That struggle extended to the making of the film itself. The picture was a hit in its home country, even though the Australian Film Development Corporation had rejected it three times. According to records compiled by Samantha Hepburn at the Australian Film Database, Armstrong said that the Corporation believed the film would fail because it didn't have what they saw as a happy ending. Fink and Armstrong refused to budge. And without giving away the ending, it's safe to say that My Brilliant Career ends on a note that is at least ambiguously happy, as well as honest, which is perhaps part of the reason audiences responded so well to it.

Part of its success, of course, is connected to Davis' marvelous performance as a young woman who refuses to follow all the rules even as she yearns for many of the same things most young women do. Davis, just 24 at the time, had recently graduated from the National Institute of Dramatic Art, in Sydney. With her wild sprigs of red hair and freckled complexion, Davis as Sybylla is beautiful in a striking, unvarnished way. As Janet Maslin wrote in her review of the film in the New York Times, "Miss Davis brings an unconventional vigor to every scene she's in, even in a film that's as consistently animated as this one. Her Sybylla is a coltish creature, creating a merry chaos wherever she goes."

Maslin also alludes to the film's liveliness, which is one of Armstrong's strengths. There are no slack patches in My Brilliant Career, no dreary scenes that are intended to convey the weight of boredom while doing nothing more than inciting boredom themselves. With DP McAlpine, Armstrong created a look for the picture that captured the rugged, unforgiving beauty of the landscape: Inspired by 1890s postcards of the Australian bush, she managed to put all that fearsome glory on-screen, suggesting that while young Sybylla longs to get away from that landscape, its fierceness is part of what created her.

You sense that same lack of sentimentality in this passage written by Franklin herself, in her preface to My Brilliant Career: "SPECIAL NOTICE: You can dive into this story head first as it were. Do not fear encountering such trash as descriptions of beautiful sunsets and whispering of winds. We (999 out of every 1000) can see nought in sunsets save as signs and tokens whether we may expect rain on the morrow or the contrary, so we will leave such vain and foolish imagining to those poets and painters - poor fools! Let us rejoice that we are not of their temperament!" From that passage, it's clear that Franklin's book found just the right filmmaker, a director attuned to the sturdy poetry of her environs and open to the spirit of youthful adventure. My Brilliant Career is a movie about exploring all the possibilities of life, instead of allowing life to just happen to you.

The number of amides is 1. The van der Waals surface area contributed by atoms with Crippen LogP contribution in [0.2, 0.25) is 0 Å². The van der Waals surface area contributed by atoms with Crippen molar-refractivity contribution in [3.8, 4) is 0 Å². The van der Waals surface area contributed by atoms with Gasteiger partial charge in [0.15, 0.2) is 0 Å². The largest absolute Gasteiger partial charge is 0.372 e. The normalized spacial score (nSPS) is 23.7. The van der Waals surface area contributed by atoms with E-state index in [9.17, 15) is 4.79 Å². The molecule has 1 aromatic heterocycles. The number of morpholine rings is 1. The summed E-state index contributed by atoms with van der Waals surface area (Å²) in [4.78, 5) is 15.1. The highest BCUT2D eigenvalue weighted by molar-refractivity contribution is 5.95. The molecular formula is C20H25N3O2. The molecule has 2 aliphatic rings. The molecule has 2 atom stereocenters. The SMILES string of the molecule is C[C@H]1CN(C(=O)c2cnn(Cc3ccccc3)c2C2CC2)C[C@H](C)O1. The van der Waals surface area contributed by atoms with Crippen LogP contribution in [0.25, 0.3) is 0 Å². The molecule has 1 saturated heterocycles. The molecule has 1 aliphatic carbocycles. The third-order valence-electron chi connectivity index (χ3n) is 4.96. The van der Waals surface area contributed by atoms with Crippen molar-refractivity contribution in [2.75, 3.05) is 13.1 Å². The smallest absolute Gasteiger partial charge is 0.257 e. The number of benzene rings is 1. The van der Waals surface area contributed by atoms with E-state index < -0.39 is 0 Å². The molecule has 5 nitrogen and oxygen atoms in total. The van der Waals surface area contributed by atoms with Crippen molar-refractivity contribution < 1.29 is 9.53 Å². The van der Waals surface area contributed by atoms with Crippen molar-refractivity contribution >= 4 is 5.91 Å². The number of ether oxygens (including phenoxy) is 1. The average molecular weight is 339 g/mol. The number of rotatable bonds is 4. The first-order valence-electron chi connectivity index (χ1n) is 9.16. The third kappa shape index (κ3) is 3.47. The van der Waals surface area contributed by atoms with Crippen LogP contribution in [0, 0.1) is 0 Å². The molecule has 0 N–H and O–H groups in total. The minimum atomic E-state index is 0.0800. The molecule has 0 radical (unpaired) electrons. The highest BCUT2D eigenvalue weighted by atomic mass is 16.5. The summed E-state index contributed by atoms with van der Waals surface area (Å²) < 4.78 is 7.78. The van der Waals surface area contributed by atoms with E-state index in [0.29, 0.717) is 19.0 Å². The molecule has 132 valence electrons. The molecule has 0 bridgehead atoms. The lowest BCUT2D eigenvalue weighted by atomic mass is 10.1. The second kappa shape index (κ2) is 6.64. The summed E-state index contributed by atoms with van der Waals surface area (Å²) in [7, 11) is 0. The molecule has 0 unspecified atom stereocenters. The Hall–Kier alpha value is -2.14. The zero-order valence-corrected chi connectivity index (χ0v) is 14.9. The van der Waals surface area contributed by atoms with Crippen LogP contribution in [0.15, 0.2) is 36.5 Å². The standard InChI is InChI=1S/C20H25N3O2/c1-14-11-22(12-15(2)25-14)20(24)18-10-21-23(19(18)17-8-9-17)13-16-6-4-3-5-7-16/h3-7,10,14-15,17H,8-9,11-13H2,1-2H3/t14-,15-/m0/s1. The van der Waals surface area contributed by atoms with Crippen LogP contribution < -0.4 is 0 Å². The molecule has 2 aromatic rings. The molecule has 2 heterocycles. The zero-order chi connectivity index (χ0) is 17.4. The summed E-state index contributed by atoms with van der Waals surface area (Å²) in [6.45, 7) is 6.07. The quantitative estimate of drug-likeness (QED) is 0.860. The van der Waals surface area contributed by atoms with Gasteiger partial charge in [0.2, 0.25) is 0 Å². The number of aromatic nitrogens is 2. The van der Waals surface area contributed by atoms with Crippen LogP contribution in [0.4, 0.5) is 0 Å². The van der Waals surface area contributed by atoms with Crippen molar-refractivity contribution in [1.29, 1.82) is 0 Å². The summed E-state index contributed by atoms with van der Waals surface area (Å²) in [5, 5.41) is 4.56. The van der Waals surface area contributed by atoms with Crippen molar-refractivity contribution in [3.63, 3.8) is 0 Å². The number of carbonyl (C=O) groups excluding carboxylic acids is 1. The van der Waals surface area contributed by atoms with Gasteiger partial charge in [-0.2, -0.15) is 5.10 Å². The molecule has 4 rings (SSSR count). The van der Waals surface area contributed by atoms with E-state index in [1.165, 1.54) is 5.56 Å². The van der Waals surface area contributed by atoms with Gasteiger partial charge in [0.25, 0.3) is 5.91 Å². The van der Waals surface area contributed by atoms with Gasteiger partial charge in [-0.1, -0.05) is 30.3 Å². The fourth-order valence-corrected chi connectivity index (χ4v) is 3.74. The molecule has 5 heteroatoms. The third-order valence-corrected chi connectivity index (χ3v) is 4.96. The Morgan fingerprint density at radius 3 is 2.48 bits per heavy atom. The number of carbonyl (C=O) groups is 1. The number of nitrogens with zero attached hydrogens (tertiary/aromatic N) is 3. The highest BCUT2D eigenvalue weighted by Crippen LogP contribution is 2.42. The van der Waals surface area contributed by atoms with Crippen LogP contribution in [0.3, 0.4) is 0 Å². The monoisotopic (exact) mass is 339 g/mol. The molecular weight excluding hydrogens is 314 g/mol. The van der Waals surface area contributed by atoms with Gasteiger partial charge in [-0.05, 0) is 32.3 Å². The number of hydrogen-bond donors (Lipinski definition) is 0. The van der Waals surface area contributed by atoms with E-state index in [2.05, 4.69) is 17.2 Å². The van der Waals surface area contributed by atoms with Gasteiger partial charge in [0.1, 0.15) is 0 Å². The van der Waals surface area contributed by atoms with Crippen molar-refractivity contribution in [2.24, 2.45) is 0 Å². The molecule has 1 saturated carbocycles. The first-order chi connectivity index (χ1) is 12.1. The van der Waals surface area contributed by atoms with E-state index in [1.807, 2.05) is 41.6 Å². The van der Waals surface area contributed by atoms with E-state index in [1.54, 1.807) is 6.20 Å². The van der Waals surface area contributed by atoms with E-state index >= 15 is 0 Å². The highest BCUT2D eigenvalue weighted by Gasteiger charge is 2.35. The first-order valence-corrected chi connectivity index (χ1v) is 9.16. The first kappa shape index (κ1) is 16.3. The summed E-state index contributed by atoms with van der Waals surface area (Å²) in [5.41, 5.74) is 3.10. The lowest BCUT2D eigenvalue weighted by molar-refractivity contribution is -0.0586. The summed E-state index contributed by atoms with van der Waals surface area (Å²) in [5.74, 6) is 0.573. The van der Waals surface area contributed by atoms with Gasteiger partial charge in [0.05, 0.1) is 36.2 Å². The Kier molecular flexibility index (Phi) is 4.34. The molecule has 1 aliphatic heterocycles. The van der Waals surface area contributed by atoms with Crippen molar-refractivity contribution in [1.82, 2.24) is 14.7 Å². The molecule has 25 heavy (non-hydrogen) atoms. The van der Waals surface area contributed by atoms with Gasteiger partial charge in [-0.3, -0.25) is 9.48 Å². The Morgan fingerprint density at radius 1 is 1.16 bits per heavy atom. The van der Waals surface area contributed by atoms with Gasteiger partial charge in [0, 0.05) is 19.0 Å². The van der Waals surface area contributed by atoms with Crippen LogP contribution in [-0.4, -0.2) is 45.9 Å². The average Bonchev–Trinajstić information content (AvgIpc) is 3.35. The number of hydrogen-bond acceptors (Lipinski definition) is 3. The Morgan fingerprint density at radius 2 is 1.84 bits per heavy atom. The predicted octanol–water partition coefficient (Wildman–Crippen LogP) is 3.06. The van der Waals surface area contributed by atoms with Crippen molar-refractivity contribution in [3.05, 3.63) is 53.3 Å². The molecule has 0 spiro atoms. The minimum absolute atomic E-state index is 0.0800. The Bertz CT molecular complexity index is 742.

Producer: Margaret Fink
Director: Gillian Armstrong
Screenplay: Eleanor Witcombe (writer); Miles Franklin (novel)
Cinematography: Donald McAlpine
Music: Nathan Waks
Film Editing: Nicholas Beauman
Cast: Judy Davis (Sybylla Melvyn), Sam Neill (Harry Beecham), Wendy Hughes (Aunt Helen), Robert Grubb (Frank Hawdon), Max Cullen (Mr. McSwatt), Aileen Britton (Grandma Bossier), Peter Whitford (Uncle Julius), Patricia Kennedy (Aunt Gussie), Alan Hopgood (Father), Julia Blake (Mother).
C-100m. Letterboxed. Closed Captioning.

by Stephanie Zacharek

SOURCES:
The New York TimesThe Digital Fix, http://film.thedigitalfix.com/content/id/63881/my-brilliant-career.html
Australian Film Database, http://wwwmcc.murdoch.edu.au/ReadingRoom/film/dbase/
Australian Film Commission, http://aso.gov.au/titles/features/my-brilliant-career/